Lead-free specimens of (BLNLT)-(BT), were prepared by semi-wet technique using AR-grade metal oxides or nitrate powders (Sigma Aldrich) as raw materials like Bi2O3 (99%), NaNO3 (99%), La2O3 (99.9%), LiNO3 (99.9%), TiO2 (99.9%), and ethylene glycol. All the raw materials were weighed in appropriate amount according to their chemical compositions. The BLNLT and BT compositions were synthesized separately. The A-site of BLNLT system was prepared by using ethylene glycol precursor solution, in which ethylene glycol was expected to distribute the cations in atomic level forming a polymeric complex which was combusted at appropriate temperature ( ~ 150–200°C) in the form of ash powders. The ash, highly fine, homogeneous, and highly reactive, was mixed thoroughly with appropriate amount of TiO2 powder in ethanol media for 2 hrs. The details of synthesis process were described elsewhere . Dried powders for these compositions were calcined at 750°C for 2 hours. In order to get highly dense ceramic, sintering was done at 1100°C for 2 hours. To avoid the volatility of Bi2O3 and getting high density at low sintering temperature, we had substituted La/Li on A-site in BNT system separately. Thereafter, the specimens of [(BLNLT)-(BT) complex system with compositions 0.04/0.025/0–0.06] were synthesized by semiwet method and calcined at temperature that is, 800–900°C for 2 hours. After calcination, powder were reground with binder (polyvinyl alcohol) and pressed into pellets of diameter 10 mm and thickness ≤1.5 mm using hydraulic press. These pellets were kept at 400°C for 4 hours to burn off the binder, and temperature was raised to 1100–1150°C and kept at this temperature for 2 hours for sintering.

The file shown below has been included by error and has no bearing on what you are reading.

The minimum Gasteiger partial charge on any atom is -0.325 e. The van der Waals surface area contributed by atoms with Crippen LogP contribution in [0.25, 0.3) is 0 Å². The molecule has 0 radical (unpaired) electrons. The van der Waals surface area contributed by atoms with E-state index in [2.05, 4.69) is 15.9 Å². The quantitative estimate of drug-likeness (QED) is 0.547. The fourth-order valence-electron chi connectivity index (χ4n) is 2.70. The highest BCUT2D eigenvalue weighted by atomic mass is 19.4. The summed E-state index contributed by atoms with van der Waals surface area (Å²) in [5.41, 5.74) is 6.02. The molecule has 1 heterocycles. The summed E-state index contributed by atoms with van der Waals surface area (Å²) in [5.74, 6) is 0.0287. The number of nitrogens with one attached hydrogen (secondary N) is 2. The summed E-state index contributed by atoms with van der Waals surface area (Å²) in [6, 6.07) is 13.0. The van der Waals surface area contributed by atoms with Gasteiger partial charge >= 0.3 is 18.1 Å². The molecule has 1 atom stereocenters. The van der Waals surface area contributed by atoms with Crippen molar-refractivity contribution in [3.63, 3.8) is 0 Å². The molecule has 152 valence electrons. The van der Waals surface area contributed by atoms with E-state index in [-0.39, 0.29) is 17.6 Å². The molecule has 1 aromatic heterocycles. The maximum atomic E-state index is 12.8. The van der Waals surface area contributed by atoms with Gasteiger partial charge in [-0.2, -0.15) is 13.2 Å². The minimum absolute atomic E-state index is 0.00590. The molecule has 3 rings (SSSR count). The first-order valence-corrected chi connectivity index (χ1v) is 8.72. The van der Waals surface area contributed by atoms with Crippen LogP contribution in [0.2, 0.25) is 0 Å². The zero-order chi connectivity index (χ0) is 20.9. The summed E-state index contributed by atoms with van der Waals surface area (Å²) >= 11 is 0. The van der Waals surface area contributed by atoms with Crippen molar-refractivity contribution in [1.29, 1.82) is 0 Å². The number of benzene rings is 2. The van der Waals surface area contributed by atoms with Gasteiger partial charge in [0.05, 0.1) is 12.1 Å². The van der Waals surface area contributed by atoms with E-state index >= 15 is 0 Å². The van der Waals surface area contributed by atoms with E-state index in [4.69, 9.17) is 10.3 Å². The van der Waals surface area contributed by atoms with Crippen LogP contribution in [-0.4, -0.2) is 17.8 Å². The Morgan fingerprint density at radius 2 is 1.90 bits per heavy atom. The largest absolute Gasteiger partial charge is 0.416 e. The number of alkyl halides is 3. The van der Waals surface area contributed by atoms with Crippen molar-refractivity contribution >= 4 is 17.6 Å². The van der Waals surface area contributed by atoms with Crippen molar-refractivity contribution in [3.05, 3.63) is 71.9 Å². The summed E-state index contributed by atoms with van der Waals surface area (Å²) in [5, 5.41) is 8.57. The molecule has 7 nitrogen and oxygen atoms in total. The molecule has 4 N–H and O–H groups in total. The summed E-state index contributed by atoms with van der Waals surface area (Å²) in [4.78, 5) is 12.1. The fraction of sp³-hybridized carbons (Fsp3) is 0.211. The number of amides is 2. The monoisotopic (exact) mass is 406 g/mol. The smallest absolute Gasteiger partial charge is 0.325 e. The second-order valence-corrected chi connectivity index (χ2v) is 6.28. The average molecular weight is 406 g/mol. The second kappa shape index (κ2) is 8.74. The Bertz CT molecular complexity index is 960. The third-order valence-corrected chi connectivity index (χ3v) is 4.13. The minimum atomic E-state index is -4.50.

The crystalline structure of the sintered samples was examined using X-ray diffraction analysis with Cu-Kα radiation (XRD-6000, Shimadzu, Japan). The surface morphology of sintered samples was studies by field emission scanning electron microscopy (FE-SEM, Quanta 200 FEG, FEI, Netherlands). Bulk density of the sintered sample was measured by the Archimedes method. The relative density was determined using bulk density (calculated by taking mass and dimensions of the pellet) and theoretical density (determined using XRD data). Silver paste was coated on both sides of these sintered and polished samples as electrodes for the purpose of electrical measurements, and cured at 500°C for 20 min. The dielectric constant and dielectric loss (tan δ) of these samples at 1 kHz, 10 kHz, and 100 kHz were measured as a function of temperature over the temperature range from room temperature to 500°C using LCR meter (Hioki 3522); P-E loop tracer (Marine India), based on modified Sawyer-Tower circuit, was used to trace polarization versus electric field loops at 50 Hz. Piezoelectric charge constant () was measured after poling using Piezometer (Take Control, PM 35) for all the specimens. Poling was done under 3 kV/mm DC electric field at 50°C for 1 hour duration.